In December of 1936 he took part in the distribution of an IBV flyer “Resolution” and again in June 1937 in the distribution of “Open Letter.”  While “Resolution” offered directions for resistance and ways to avoid the Nuremberg Laws as well as general encouragement, the “Open Letter” was much bolder in describing the Regime’s persecution of Jehovah’s Witnesses.  Heinrich van Loo was therefore charged with distribution of “Resolution” and “Open Letter” in addition to refusing to pledge the oath of allegiance and other offences.

The October 4, 1937 records of the Lübeck Secret Police (Gestapo) Station report the following concerning the arrest of Heinrich van Loo:

“As ordered by the Secret Police Kiel (October 2, 1937 express letter) the waiter Heinrich L.. ., born on November 11, 1883 in Berlin, Jehovah’s Witness, residing here on Morkerkestr. On suspicion of working for the outlawed IBV was placed in protective custody at 2:15 p.m.  At 10 a.m. Criminal Senior Assistant L., Criminal Assistant T . . ., and the undersigned entered the apartment of the waiter L.. .  He was found in bed.  Also in the apartment was his fiancée, Miss Karoline D. . ., born on June 12, 1905 in Groß Sarau, also residing on Morkerkestr.   D. . . is also known to the State Police to be a Jehovah’s Witness.  After L. had dressed, he and D . . . remained in the apartment, while it was thoroughly searched.  The following was found and taken into evidence:  3 monthly issues of the “Watchtower” pamphlet from January, March and April 1937, 1 magazine, “The Golden Age,” from January 15, 1937.  Various other publications from Bern.  Several notebooks and prepared letters by L.  In addition 260 Reichsmark were found and provisionally taken into evidence, since the possibility exists, that these were funds from or for the outlawed IBV.  The waiter, L. was brought to the Marstall prison at 2:45 p.m.”  (Report of the Border Police Commissioner Lübeck dated October 4, 1937, Landesarchiv Schleswig-Holstein Division 358, Number 875.  Quotation from Imberger, Elke, Widerstand “von unten” page 348.)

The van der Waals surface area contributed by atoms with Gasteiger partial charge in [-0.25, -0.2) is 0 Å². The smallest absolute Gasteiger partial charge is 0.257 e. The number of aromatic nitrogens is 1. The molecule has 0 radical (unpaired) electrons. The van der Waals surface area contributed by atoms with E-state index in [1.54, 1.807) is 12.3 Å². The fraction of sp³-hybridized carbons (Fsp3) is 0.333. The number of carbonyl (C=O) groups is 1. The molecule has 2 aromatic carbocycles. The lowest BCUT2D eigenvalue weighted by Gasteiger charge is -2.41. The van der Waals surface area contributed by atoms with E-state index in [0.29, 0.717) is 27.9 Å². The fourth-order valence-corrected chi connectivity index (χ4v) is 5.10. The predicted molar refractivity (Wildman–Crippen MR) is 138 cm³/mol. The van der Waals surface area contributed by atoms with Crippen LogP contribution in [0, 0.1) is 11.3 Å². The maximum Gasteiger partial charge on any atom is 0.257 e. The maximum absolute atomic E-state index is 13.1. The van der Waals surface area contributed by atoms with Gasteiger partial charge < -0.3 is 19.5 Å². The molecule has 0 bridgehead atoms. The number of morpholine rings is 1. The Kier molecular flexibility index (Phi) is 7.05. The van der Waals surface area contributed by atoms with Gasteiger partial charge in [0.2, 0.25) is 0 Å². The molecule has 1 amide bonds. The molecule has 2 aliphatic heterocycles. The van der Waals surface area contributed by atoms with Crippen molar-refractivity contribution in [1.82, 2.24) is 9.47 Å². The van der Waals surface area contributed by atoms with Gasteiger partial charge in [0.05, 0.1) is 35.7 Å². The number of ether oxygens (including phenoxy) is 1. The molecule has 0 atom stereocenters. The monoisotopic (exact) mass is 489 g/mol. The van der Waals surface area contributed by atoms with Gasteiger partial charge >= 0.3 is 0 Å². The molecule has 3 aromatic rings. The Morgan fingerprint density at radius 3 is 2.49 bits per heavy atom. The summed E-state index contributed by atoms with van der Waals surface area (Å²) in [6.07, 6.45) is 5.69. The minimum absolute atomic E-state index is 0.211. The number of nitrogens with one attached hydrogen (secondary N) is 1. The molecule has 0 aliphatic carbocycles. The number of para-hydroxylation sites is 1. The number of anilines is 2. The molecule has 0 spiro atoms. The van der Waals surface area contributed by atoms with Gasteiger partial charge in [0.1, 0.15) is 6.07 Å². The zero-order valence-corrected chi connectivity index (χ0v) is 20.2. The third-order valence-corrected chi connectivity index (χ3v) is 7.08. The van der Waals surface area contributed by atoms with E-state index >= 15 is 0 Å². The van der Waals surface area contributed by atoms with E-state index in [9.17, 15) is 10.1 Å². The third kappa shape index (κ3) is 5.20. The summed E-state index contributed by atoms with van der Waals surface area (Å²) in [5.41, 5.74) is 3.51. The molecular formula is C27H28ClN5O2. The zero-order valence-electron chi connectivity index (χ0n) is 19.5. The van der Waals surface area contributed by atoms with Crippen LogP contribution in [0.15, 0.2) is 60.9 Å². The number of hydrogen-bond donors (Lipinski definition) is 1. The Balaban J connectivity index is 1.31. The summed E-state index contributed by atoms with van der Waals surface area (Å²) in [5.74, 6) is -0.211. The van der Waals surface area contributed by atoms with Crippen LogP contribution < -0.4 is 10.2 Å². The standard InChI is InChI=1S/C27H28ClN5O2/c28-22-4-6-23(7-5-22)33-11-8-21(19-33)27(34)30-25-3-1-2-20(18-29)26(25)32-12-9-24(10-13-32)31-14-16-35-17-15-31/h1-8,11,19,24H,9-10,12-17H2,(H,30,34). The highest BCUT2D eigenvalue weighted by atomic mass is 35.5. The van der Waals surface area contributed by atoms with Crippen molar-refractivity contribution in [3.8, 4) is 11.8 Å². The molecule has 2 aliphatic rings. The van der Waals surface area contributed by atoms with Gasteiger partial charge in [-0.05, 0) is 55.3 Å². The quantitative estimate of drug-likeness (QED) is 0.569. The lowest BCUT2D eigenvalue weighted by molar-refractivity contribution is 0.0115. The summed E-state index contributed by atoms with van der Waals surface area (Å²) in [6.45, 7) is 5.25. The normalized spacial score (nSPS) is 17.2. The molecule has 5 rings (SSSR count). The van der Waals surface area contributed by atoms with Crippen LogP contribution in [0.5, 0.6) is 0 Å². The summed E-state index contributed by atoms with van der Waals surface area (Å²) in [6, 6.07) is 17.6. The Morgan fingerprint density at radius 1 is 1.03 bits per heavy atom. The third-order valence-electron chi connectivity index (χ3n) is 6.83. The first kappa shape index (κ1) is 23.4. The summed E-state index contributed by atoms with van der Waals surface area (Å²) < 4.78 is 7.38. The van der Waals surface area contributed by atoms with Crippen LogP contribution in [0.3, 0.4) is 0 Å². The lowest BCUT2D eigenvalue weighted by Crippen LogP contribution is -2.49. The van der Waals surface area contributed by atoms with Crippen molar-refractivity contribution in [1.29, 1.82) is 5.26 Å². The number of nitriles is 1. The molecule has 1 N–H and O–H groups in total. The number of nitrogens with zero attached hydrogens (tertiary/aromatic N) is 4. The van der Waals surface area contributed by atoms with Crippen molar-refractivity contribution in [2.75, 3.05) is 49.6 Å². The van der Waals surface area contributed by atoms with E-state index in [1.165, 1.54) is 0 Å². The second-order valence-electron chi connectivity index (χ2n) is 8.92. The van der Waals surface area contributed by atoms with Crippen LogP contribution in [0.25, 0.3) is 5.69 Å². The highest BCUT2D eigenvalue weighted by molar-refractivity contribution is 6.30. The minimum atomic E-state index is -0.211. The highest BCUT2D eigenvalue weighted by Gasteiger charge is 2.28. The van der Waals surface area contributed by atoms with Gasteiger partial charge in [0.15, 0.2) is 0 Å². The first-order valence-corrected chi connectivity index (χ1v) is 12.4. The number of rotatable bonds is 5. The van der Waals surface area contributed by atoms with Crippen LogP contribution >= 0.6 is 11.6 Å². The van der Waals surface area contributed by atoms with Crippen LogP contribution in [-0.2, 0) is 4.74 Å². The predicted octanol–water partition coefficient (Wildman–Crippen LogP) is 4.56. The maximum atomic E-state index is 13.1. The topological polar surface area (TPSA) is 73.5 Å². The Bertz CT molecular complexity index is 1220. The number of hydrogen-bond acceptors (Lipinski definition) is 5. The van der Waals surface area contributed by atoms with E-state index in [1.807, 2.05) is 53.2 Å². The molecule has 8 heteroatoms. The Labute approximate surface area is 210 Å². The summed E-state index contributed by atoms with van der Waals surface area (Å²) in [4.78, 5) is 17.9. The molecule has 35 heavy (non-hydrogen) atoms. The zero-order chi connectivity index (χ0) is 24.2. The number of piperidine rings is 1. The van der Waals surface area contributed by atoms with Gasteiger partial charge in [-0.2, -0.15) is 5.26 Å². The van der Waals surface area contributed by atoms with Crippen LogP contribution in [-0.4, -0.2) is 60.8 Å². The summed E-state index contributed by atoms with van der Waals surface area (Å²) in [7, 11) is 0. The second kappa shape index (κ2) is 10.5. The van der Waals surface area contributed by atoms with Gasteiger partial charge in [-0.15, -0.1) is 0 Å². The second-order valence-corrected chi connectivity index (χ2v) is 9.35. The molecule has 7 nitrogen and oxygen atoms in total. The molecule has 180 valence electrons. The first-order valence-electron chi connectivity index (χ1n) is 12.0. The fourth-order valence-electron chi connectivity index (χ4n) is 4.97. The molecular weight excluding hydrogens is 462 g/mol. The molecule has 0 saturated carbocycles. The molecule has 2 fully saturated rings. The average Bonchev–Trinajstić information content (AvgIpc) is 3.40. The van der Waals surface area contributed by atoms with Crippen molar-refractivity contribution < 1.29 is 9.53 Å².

On February 25, 1938 the Special Court Kiel in Lübeck sentenced Heinrich van Loo to two years and eight months in prison.   

It is most likely that Heinrich van Loo served part of his sentence in the Bützow-Dreibergen prison.  

On July 9, 1940 Heinrich van Loo was taken to the Sachsenhausen Concentration Camp, north of Berlin.  He was given prisoner number 027092 and assigned to Barracks 34.  Thirteen days later on July 22, 1940 Heinrich van Loo was dead.  

The next day his body was cremated.  Heinrich van Loos’ remains were interred in a common grave in the Altglienicke Cemetery in Berlin on December 12, 1940.


  • Address and Residence Registration Records of the Hanseatic City of Lübeck
  •  Garbe, Detlef: Zwischen Widerstand und Martyrium. Die Zeugen Jehovas im "Dritten Reich". Studien zur Zeitgeschichte Bd. Edition 42.4.  München Oldenbourg Verlag 1999.
  • Imberger, Elke: Widerstand "von unten". Widerstand und Dissens aus den Reihen der Arbeiterbewegung und der Zeugen Jehovas in Lübeck und Schleswig-Holstein 1933-1945. Neumünster Karl Wachholtz Verlag 1991. Page 255.
  • Mitgutsch, Andreas / Schiffer, Jochen: Zeugen Jehovas in Lübeck und Umgebung 1933-1945. Lübeck 2000.  Page 35.
  • Wörmann, Heinrich-Wilhelm: Widerstand in Köpenick und Treptow. Bd. 9 der Schriftenreihe über den Widerstand in Berlin 1933 - 1945. Berlin: Gedenkstätte deutscher Widerstand (Hrsg.) 1995. Pages 259 and 261.

Susanne Schledt,  2009

Translation: Glenn Sellick and Martin Harnisch, 2010